THE GRIEF GIRLS

More than 11 million women in the United States are widows. Loss of spouse, and the cascade of events following, have negative impacts on health and longevity. This essay is the story of four women beating those odds.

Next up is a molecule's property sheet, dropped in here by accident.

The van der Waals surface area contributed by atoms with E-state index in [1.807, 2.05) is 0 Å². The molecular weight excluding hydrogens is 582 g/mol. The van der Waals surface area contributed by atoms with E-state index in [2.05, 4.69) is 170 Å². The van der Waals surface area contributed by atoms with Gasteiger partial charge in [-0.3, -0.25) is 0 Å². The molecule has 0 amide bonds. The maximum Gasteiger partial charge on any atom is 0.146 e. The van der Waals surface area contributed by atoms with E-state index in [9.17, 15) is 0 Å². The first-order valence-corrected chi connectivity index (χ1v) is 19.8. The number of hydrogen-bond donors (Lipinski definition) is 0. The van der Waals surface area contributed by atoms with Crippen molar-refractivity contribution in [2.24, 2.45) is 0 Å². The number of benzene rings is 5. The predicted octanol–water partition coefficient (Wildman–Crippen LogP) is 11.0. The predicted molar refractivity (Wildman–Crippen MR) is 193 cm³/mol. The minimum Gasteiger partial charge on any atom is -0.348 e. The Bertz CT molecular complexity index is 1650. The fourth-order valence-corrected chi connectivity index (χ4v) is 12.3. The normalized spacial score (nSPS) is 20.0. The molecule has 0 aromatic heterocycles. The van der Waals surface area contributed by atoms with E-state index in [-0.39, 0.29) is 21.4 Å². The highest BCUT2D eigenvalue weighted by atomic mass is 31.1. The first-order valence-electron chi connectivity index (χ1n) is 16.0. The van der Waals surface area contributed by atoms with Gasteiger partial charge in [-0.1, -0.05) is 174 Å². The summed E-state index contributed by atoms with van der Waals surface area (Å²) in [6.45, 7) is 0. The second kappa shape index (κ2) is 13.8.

One spring evening I called my grandmother just to chat. She let me know she couldn't talk long, "I'm meeting the grief girls. It's taco night." She started to explain who she meant, but I knew who her grief girls were - a group of friends she had made when my grandfather passed away. Initially they'd been a traditional grief group, but through the years, they'd become more - they'd become intimate friends who'd passed through one of life's darkest valleys, and come out the other side into a full life that included, among other things, a weekly taco night. After ending the call with my grandmother, I reflected on her friendship with these women... I did the math... fifteen years since my grandfather had passed, from an aggressive cancer discovered just months before his death. I'd been 23, but looking back at that time from a new phase of life - close to 40, a wife and mother - I realized I had no idea what my Gram must have gone through grieving for him. I suddenly felt a wave of gratitude for these women who'd been at her side in those early years, and stayed her friends for more than a decade. Life moved on from that singular moment of loss, as it invariably does. As I reflected on these women, I knew theirs was a story needing to be told, and I longed to photograph them. I wanted to show their story within the context of American life, and of widowhood. I learned that of the nearly 14 million widowed Americans, more than 11 million of them are women. Fully half of all women over 65 are widows, 70% of them live alone, and they live an average of 14 years as widows. Loss of spouse is ranked by psychologists as one of the greatest stressors a person can experience in life, and the cascade of events common after losing a spouse compound the stress, often significantly impacting health. Moreover, people who feel consistently lonely over time have a 14% higher risk of premature death. I was stunned by these statistics. It had never occurred to me that the warm, supportive connection my Gram had with her friends could actually be saving her life. But it is: meaningful connections, outlets for feelings of grief, and support to move forward into a new phase of life are quite literally vital to well-being and life expectancy after loss. That was the true context of my grandmother's story and her friends' stories. I am so very honored to have sat in their homes and listened as they talked to me about meeting their husbands and losing their husbands; and about what it means to have friends who, as my grandmother put it "really know more about that part of my life than my closest family".